First Responders & Their Spouses
Ellen Kirschman’s I Love a Cop, now in its third edition, is as relevant as everBy Crawford Coates | Aug 28, 2018
Once upon a time, the current co-owners of Calibre Press were not married. They were dating. They were in Atlantic City for the storied Street Survival Seminar. Jim was teaching nearly 400 cops. When one of the facilitators didn’t show up, Lisa took over. Part of her charge was selling books. On top of the box of possible books to sell was a press copy that intrigued her. I Love a Cop, was the title, and she read it.
She married Jim, they later acquired Calibre Press and have sold I Love a Cop at Calibre Press seminars and online ever since. The book is now in its third edition and they remain happily married, at least most of the time.
Why It Works
“This book offered helpful lessons that I’ve used throughout my marriage,” says Lisa Gitchell, CEO of Calibre Press. “I got married after reading the book so it really formed a foundation for me to look at Jim’s moods differently. I used to think, ‘He’s being a jerk today.’ But now I think in terms of what his day may have looked like, as compared to mine. Being a cop, or any first responder, for that matter, isn’t like most jobs. Most jobs require a tie, not a bulletproof vest. It’s essential to understand the unique challenges that brings to a relationship .”
Its author, Ellen Kirschman, has been working with cops and first responders since the early 1970s as a freshly graduated master’s student. She recognized then that they are a distinct population, requiring tailored approaches. So she set on her path, earning a PhD along the way and counseling countless first responders in her practice.
“I Love a Cop offers tools,” says Gitchell. “For example, I knew that at work Jim was a lieutenant and the boss of his domain. He was in charge all day. At home, I was the boss and in charge all day and we inevitably butted heads. Falling back on skills from the book, I knew the best option was to accept the dynamic as it was. So, I created a list of things I ‘needed’ him to take care of which made him feel he had equal charge in the home. Ellen helped solve that, and many other issues in our home.”
Police and first responder families face unique stressors. Challenges of shift work, stressful and traumatic calls, unsupportive leadership, a combative public, injuries, macho work environments, and so forth—it’s often not like what the public, or traditional therapists, think or could even imagine it to be. These challenges, and burdens, spill inevitably over into family life. Spouses become imbedded in what is perhaps better referred to as a lifestyle than an occupation.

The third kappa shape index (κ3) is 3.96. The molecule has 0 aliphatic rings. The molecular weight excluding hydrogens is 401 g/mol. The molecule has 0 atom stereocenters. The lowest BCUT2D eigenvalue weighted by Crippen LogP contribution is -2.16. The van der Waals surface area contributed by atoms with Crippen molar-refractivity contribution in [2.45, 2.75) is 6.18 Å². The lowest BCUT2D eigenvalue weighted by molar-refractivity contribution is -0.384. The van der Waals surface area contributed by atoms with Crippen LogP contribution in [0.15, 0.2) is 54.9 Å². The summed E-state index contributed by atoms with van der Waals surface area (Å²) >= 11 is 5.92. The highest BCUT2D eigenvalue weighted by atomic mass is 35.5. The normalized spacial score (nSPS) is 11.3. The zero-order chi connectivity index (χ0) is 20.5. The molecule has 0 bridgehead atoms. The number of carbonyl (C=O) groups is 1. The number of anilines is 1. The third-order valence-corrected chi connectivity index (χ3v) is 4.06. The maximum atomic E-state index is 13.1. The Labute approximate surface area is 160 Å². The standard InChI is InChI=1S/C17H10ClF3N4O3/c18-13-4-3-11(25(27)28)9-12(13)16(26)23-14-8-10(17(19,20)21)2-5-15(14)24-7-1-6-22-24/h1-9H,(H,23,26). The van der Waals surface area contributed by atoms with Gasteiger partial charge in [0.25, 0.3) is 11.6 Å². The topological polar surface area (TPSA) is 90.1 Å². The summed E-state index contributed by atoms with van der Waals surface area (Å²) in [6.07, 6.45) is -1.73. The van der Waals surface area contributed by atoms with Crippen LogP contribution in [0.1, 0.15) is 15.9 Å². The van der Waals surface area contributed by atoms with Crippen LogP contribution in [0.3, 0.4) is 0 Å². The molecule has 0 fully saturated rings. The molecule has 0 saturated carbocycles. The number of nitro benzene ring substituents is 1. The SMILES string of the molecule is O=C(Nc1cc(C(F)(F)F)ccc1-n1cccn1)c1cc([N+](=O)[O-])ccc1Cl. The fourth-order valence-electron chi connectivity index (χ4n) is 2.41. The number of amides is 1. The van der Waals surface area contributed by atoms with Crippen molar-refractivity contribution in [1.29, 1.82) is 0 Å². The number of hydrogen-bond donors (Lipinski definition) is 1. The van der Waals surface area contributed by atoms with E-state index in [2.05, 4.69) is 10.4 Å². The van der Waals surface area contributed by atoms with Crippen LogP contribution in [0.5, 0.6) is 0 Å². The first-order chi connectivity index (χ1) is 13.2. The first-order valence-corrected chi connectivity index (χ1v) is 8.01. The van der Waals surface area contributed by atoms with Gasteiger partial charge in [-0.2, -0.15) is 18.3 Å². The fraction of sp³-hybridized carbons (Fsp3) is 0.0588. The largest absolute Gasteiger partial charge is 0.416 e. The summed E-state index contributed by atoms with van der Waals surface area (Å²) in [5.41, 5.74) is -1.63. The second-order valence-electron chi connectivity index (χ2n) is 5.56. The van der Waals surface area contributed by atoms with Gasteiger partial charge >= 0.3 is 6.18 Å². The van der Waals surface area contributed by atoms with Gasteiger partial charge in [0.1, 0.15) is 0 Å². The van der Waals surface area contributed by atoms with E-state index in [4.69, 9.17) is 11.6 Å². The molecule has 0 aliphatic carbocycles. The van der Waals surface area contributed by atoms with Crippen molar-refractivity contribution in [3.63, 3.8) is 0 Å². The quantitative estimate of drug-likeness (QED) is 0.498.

Kirschman understands, and speaks, to just that. She’s been available to me on the phone when I’ve needed help with book research. She’s volunteered at the First Responder Support Network for years. She clearly knows her audience and she cares. (I also would recommend for those interested Counseling Cops: What Clinicians Need to Know, which she co-wrote with Mark Kamena and Joel Foy.)
The book is replete with stories from people she has counseled, examining such topics as alcohol abuse, cover-ups, infidelity, domestic violence, suicide, trauma, and the like, as well as possible solutions for working through such issues. You don’t need to read this beefy book cover to cover. You can leaf through it or go to specific sections as they pertain to you. Furthermore, it’s not just for spouses of cops, although that is the primary intended audience. First responders themselves would do well to familiarize themselves with some of the occupational hazards of this work and what havoc it might wreak on relationships, romantic or otherwise.
This new addition has sidebars on such topics as portrayals of police in current media and dealing with people in crisis. Also: What’s it like to be a woman cop? LGBTQ? Kirschman examines each issue from a caring and pragmatic perspective, always on the lookout for solutions. No stone, it seems, is left unturned.
The resource guide alone is worth the price of admission. Everything from yoga for first responders to therapy databases. I thought I knew what I was talking about until I consulted these pages. The truth is, even in these days of division and acrimony, cops enjoy remarkable support, not just front the public but also from professionals, such as Kirschman. These final pages make this clear and give you tools to get better.
I’ve never been a cop. Nor am I married to one. But I have friends, many of whom are cops and their spouses, firefighters and their spouses, and so on. I’ve seen and discussed what the job does to you. A strong family and circle of friends makes all the difference. Travails are part of the journey.
This book will help you get home, happy to be there.